Two-dimensional (2-D) semiconductors are promising for quantum computing and future electronics. Now, researchers can convert metallic gold into semiconductor and customize the material atom-by-atom on boron nitride nanotubes.
Gold is a conductive material already widely used as interconnects in electronic devices. As electronics have gotten smaller and more powerful, the semiconducting materials involved have also shrunk. However, computers have gotten about as small as they can with existing designs—to break the barrier, researchers dive into the physics underlying quantum computing and the unusual behaviors of gold in quantum mechanics.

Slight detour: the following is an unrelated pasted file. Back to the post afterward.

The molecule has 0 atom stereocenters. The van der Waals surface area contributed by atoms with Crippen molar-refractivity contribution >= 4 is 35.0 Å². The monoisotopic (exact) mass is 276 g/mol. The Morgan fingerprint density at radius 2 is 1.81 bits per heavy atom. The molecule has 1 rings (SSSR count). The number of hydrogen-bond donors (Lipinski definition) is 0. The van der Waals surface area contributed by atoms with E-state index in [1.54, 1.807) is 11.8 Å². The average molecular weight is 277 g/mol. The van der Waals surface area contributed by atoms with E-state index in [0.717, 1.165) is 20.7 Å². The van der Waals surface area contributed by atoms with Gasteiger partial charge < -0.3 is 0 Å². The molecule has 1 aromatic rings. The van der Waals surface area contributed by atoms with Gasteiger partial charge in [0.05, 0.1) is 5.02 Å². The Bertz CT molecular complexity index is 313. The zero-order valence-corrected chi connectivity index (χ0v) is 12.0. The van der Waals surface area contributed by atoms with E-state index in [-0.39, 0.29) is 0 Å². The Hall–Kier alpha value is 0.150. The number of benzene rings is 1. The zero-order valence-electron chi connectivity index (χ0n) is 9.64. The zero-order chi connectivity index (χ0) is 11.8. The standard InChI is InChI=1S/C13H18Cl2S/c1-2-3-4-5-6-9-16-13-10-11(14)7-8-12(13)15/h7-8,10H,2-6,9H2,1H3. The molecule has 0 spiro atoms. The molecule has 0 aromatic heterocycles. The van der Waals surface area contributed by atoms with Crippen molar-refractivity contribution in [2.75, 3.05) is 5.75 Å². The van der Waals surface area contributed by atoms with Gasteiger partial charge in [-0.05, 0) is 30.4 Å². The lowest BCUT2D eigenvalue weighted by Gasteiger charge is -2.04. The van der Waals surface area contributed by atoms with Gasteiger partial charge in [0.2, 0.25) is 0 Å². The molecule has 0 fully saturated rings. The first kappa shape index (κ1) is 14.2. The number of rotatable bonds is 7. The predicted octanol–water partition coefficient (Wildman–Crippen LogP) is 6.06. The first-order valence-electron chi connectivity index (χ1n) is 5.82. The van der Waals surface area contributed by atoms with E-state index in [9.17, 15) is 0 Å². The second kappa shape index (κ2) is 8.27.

Researchers can convert gold into semiconducting quantum dots made of a single layer of atoms. Their energy gap, or bandgap, is formed by the quantum confinement—a quantum effect when materials behave like atoms as their sizes get so small approaching the molecular scale. These 2-D gold quantum dots can be used for electronics with a bandgap that is tunable atom-by-atom.
Making the dots with monolayer of atoms is tricky and the bigger challenge is customizing their properties. When laid out on boron nitride nanotubes, researchers from Michigan Technological University have found that they can get gold quantum dots to do the near-impossible. The mechanisms behind getting gold dots to clump atom-by-atom is the focus of their new paper, recently published in ACS Nano.To read more, click here.